How to Cook a Wild Turkey

Northern-Comfort-CkBkSmTravel any highway or byway in the Adirondacks this fall and you’re bound to see wild turkeys, often in family groups of eight or more. They’re catching the season’s last crickets, foraging fruit, eating burdock seeds and nibbling grass. Some foods they love—acorns and beechnuts—are reportedly in short supply this fall but the enormous apple crop has been a boon.

I asked chef Stephen Topper, coauthor of The Adirondack Cookbook, for his advice on preparing this magnificent wild game for a holiday meal. “Domestic turkeys have much more bulk to them as they do not have to move around as much to find food. Wild turkeys are much leaner since they run and fly to escape predators.” he commented. “Because wild turkeys are so physically active, the muscles are not as tender as a domestic bird. I rarely cook whole wild turkeys for this reason—it is too difficult to get a fully cooked, juicy, tender whole roasted wild turkey. Also, it’s imperative to not overcook the bird.

“I like to marinate the breasts. Marinades are very versatile, so I tend to choose something that comes with the theme of the dish I am trying to make. Marinades are simply an acid, an oil and seasonings. Sometimes it’s wine, olive oil and herbs and sometimes it’s citrus juice, grape-seed oil and herbs and sometimes it’s vinegar based. The opportunities are endless.

“A slow cooker is perfect for the legs. Braising and stewing are pretty much the same process of using a low, slow, moist cooking method,” he said. Drumsticks from these athletic birds have lots of tough tendons so don’t expect to have a hunk of dark meat you can pick up and chew; taking meat off the bone for hearty soup is a good use.

“When I do cook whole wild turkeys I always introduce some fat, either by wrapping the bird with a lattice work of bacon or by basting continously to the point where it’s obsessive,” he said. Topper, a veteran of North Creek’s Copperfield Inn and now executive chef at Glens Falls Country Club, said, “Don’t get me wrong, I love eating wild turkeys… it’s just that you have to almost look at it as a completely different animal than a farm-raised bird.”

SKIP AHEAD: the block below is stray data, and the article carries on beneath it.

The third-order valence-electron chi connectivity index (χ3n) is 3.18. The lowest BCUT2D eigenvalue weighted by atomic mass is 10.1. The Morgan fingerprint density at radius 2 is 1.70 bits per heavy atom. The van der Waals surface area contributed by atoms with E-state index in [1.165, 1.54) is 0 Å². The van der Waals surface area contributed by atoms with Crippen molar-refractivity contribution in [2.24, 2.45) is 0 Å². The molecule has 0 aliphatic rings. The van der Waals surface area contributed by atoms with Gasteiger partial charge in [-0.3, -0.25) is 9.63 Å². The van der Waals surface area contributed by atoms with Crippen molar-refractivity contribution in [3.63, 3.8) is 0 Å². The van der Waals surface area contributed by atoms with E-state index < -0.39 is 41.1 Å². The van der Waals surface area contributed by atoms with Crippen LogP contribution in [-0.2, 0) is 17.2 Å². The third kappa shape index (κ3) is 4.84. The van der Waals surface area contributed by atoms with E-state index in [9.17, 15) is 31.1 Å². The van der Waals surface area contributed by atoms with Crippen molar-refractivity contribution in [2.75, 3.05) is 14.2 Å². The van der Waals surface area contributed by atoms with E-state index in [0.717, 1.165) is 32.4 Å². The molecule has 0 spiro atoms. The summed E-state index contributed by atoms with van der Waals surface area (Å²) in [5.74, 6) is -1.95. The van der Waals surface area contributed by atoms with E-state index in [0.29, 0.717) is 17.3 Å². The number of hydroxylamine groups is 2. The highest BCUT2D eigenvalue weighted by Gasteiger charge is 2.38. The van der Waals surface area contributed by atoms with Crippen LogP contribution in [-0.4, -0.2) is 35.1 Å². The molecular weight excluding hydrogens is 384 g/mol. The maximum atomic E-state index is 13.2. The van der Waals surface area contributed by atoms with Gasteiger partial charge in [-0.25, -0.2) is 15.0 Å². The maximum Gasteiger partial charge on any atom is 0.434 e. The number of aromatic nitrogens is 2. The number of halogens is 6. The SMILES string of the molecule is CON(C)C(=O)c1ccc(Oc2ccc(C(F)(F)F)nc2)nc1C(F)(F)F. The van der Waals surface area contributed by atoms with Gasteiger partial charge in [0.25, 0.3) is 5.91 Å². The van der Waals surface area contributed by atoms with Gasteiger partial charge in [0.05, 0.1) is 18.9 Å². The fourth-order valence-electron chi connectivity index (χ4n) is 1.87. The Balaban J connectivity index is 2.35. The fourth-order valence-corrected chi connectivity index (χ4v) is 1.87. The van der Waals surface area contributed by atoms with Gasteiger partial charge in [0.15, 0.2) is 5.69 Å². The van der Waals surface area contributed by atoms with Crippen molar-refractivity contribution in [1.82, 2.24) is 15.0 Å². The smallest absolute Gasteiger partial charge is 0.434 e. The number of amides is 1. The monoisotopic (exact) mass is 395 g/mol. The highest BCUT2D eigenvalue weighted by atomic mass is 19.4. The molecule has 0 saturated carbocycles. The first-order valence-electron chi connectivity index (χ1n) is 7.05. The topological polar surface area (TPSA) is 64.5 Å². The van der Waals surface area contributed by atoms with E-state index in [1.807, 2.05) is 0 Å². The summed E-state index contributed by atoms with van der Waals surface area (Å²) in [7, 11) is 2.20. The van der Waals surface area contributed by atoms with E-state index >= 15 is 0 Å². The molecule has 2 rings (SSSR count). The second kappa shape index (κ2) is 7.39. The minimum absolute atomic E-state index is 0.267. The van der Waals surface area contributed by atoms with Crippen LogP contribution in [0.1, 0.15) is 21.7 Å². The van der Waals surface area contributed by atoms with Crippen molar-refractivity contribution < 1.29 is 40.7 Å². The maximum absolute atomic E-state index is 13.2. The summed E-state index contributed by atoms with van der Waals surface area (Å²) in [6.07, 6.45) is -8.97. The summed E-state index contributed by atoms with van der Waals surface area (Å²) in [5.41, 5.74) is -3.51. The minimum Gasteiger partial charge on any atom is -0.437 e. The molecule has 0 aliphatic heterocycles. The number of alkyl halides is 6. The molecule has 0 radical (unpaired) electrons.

Annette Nielsen, editor of the magazine’s two recipe collections, Northern Comfort and Northern Bounty, offered this about roasting a wild turkey: “In a word, brine. A standard salt/sugar brine works as a great tenderizer, necessary since these birds have less fat. I think the wild variety is more flavorful than anything I’ve ever had in terms of a store-bought bird.”

These recipes from Northern Comfort were originally published in Adirondack Life in 1971, and the Dutch-oven treatment here reputedly came from author Zane Grey.

Baked Wild Turkey

Let the dressed turkey hang for a night or two in the frosty air. Disjoint, turn in well-seasoned flour and brown in bacon fat in Dutch oven. Add a little water, cover oven and heap with hot coals, banking down so that coals will hold the heat. For a young bird, cook about 3 hours. Larger ones should be cooked longer, and coals kept hot.

Giblet Dressing

Giblets, cooked in water in saucepan for 20-30 minutes
1 cup butter
½ cup chopped onion
½ cup diced celery
3 cups ¼-inch cubes day-old bread
3 cups coarsely crumbled cornbread
1 cup browned, crumbled sausage
1 ½ cups walnut meats, chopped
¾ tsp salt
¼ tsp pepper
1 tsp sage
2 tsp summer savory
2 tsp minced parsley
½ cup dry white wine

Sauté cooked, drained and chopped giblets with onion and celery in butter gently for 5 to 10 minutes. Add bread, cornbread, sausage, walnuts and seasonings and mix lightly but thoroughly. Gradually add enough wine to moisten dressing nicely. Bake in a greased casserole dish for 30-40 minutes.

Local sources for The Adirondack Cookbook include The Bookstore Plus, Lake Placid; ADK Trading Post, Long Lake; Old Forge Hardware and Hudson River Trading, North Creek. Northern Bounty and Northern Comfort can be purchased from Adirondack Life’s store.


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